Folksinger, actor. The son of Illinois tenant farmers, Ives learned traditional ballads from
his grandmother, played banjo in high school, and built a repertoire of American song in
the 1930s on an extended tramp throughout North America. Setding in New York City in
1937, he did stage and radio work until 1940, when CBS gave him his own show and the
sobriquet “The Wayfaring Stranger.” From this show and his work in the Broadway folk
cavalcade Sing Out, Sweet Land (1944), Ives became the best-known exponent of
American folksong until the advent of the folksong revival in the 1950s and 1960s. With
lively arrangements of such old-time numbers as “The Foggy Foggy Dew,” “The Big
Rocky Candy Mountain,” and his signature tune, “BlueTail Fly,” he fulfilled what he later identified as his life’s purpose—to promote the “shared
heritage” of “native American folk music.”
Ives also achieved success as an actor and a country music singer. He won an Oscar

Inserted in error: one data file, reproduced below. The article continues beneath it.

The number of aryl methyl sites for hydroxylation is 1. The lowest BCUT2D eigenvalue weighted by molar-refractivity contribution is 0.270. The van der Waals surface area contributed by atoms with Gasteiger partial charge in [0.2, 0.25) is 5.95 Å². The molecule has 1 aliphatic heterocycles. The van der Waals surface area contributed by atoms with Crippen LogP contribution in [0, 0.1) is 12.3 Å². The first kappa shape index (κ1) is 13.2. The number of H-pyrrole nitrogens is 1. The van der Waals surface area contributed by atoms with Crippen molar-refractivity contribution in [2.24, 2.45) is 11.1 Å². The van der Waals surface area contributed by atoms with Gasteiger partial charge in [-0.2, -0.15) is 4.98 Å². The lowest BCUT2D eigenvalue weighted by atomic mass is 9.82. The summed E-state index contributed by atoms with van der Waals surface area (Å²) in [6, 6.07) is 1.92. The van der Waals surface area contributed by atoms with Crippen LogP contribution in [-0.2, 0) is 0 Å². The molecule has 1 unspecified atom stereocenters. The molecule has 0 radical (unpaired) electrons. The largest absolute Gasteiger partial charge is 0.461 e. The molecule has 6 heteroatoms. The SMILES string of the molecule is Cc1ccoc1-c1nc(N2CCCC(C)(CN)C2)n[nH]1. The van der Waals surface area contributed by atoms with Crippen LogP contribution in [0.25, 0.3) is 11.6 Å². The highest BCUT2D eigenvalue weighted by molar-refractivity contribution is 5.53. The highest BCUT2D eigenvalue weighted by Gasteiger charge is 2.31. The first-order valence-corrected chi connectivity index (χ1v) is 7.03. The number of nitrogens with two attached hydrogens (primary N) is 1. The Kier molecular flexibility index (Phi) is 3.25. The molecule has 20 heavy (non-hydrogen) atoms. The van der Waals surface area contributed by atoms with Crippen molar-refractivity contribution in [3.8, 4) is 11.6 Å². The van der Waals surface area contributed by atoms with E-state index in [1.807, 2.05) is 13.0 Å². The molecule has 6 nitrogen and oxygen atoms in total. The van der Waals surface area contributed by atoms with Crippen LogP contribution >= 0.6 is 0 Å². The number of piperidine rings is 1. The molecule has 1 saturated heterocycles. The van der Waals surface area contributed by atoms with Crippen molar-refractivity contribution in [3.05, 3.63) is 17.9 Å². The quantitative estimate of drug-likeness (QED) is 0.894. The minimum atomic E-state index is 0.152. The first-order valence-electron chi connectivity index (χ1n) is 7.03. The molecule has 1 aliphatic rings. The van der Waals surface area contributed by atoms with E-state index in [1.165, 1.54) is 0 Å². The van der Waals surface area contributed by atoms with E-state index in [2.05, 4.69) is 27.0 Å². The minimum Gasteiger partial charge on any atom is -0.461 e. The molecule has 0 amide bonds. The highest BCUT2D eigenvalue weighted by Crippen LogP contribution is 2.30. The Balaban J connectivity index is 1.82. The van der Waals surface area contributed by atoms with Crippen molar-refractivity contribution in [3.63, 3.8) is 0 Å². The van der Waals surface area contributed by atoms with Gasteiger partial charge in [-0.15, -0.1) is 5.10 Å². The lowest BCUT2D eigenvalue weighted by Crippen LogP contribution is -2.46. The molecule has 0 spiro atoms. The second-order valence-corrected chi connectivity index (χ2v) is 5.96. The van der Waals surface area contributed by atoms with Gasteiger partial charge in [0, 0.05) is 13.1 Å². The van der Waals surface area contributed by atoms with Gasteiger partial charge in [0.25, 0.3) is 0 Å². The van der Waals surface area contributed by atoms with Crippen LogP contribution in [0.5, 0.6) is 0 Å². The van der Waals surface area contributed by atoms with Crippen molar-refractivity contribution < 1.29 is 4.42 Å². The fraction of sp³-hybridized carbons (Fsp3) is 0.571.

for his work in The Big Country (1958), although he is better remembered for his screen
portrayal of Big Daddy in CatonaHot Tin Roof (1958), a role he had created on
Broadway in what critic Walter Kerr called “Rabelaisian contribution.” His country
career peaked in 1962, with three songs topping the country charts, and “Funny Way of
Laughin” earning a Grammy. Ives’ dedication to traditional song was also evident in his
editing of several songbooks, including the popular Burllves Songbook (1953).
He died on April 14, 1995, Good Friday, at the age of eighty-five.
Ives, Burl. 1948.Way faring Stranger. New York: McGraw-Hill.
——. 1962. Song in America: Our Musical Heritage. New York: Duell, Sloan, and Pearce.